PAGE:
It can be argued that the economic achievements of the Gilded Age looked different from the eyes of a shop floor worker, compared to the eyes of a corner office business owner. Thomas O’Donnell, a textile worker, gives a testimony before the U.S.Senate about the hardships workers during the Gilded Age go through. Factory workers knew that profits meant low wages, long hours, and frequent unemployment, while their employer would attain large sums of money and power. Thoma O’Donnell explains to Senator Blair that wage workers only had jobs as they were hired and how workers were often fired and then replaced by machines of other workers that could do the labor cheaper. O’Donnell goes on to explain to Senator Blair that men with boys were often hired first because the man’s son could act as a “back-boy” and only be paid $.30 to $.40 a day.
The people were in debt and and just dug themselves a deeper hole “,combined with production of more and more goods and rising personal debt,”(The Great Depressions) and had no way of making money to pay it all back without jobs. This all goes back to the roaring twenties when eh people bought and bought and dint think of the consequences. The biggest problem for the American was the stock market crash “the stock market crashed, triggering the Great Depression, the worst economic collapse in the history of the modern industrial world.”(The Great Depression) leading them into social mayhem. The people although causing this distress themselves sought out other things to blame while being completely helpless in their
800 others were terribly injured. This negative impact on our country was brought by a desperate man, who had been unemployed. He'd also owed many gambling debts, and on top of that he owed the government over $1000 in taxes. McVeigh's decision was made publicly, for the sole reason of trying to get his point out. He wanted people to despise the government the way he did.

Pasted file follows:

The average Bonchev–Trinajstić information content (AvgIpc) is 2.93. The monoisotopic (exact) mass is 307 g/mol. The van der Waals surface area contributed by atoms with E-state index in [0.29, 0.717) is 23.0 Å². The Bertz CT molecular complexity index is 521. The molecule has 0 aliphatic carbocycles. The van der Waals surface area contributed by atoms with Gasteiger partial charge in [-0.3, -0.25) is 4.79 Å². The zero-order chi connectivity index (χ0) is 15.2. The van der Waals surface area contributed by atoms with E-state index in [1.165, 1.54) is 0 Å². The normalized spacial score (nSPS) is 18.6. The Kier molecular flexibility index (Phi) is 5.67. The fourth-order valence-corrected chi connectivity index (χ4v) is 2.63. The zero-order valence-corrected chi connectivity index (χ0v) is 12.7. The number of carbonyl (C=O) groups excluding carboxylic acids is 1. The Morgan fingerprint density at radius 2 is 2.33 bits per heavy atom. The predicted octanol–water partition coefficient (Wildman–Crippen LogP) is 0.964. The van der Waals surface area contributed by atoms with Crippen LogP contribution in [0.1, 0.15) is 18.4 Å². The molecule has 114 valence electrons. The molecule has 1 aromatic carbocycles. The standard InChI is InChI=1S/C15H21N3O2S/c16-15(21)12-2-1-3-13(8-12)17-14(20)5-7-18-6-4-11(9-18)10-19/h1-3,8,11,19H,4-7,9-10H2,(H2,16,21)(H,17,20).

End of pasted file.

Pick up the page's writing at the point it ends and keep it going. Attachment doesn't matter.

The actions of these four businessmen in the late 1800s had overall a negative effect on society. These men were known as Robber Barons. A Robber Baron is someone who acquired a fortune in the 19th century by ruthless means. Examples of Robber Barons include JP Morgan, John Rockefeller, and Andrew Carnegie. These men gave horrible working conditions to their employees.
Right after the Civil war, America was rebuilding itself. Arising along the rebuilding was unemployment. Thousands of people were jobless and had families to feed. Once big, industrialist-led companies starting employing, people scrambled to get a job at these companies. Although many people were being employed and paid, working conditions were very hazardous and payment was unfair.
The rivalry amongst mega corporations where the wealth accumulated in the hands of the few, bashed the poor into heavy poverty in the Valley of Ashes. The sumptuously stylish men and women of West and East Egg
Perhaps the stresses in his life were the ultimate cause in his dramatic changes? One of the most burdening subjects of stress in Gregor’s life was his work. Early in Gregor’s life, his father owned a business. Eventually the business collapsed and the entire family was left buried in extreme debt, owing Gregor’s eventual boss a large amount of money. Gregor realizes that his family was in trouble and seeks employment as a traveling salesmen.
Furthermore, Steinbeck describes the bank as "something more than men... It's the monster. Men made it, but they can't control it," (Steinbeck 37) and there was no man who can punish them for taking advantage of them. Steinbeck also writes that "they [the banks] breathe profits; they eat the interest on money. If they don't get it, they die the way you die without air, without side-meat" (Steinbeck 37).
As rural citizens were forced to move out of the country to the cities where factory and mining jobs were being advertised, the large powerful businesses knew that the best way to make money in the millions was through cheap manufacturing. This resulted in all the employees being paid ridiculously low wages and some no wage at all. Parents on these extremely low wages couldn’t afford to feed their usually many children, so children were forced into labour. They would mostly work hard, dirty and dangerous jobs in the mines and factories that no-one else wanted to do. They much too often had devastating effects on the children such as diseases, infections resulting in amputated limbs and death.
Unfortunately, this is one of the worst results of the industrial revolution, but also a good turning point in history. Company owners needed to find employees to work for them for cheap and with hard working skills. The factory owners did not provide safe environments for their workers and often overworked them to the point of utter exhaustion (History.com). "The overworking does not apply to children only; the adults are also overworked. The increased speed given to machinery within the last thirty years, has, in very many instances, doubled the labour of both" states the author John Fielden, in his book called "The Curse of the Factory System."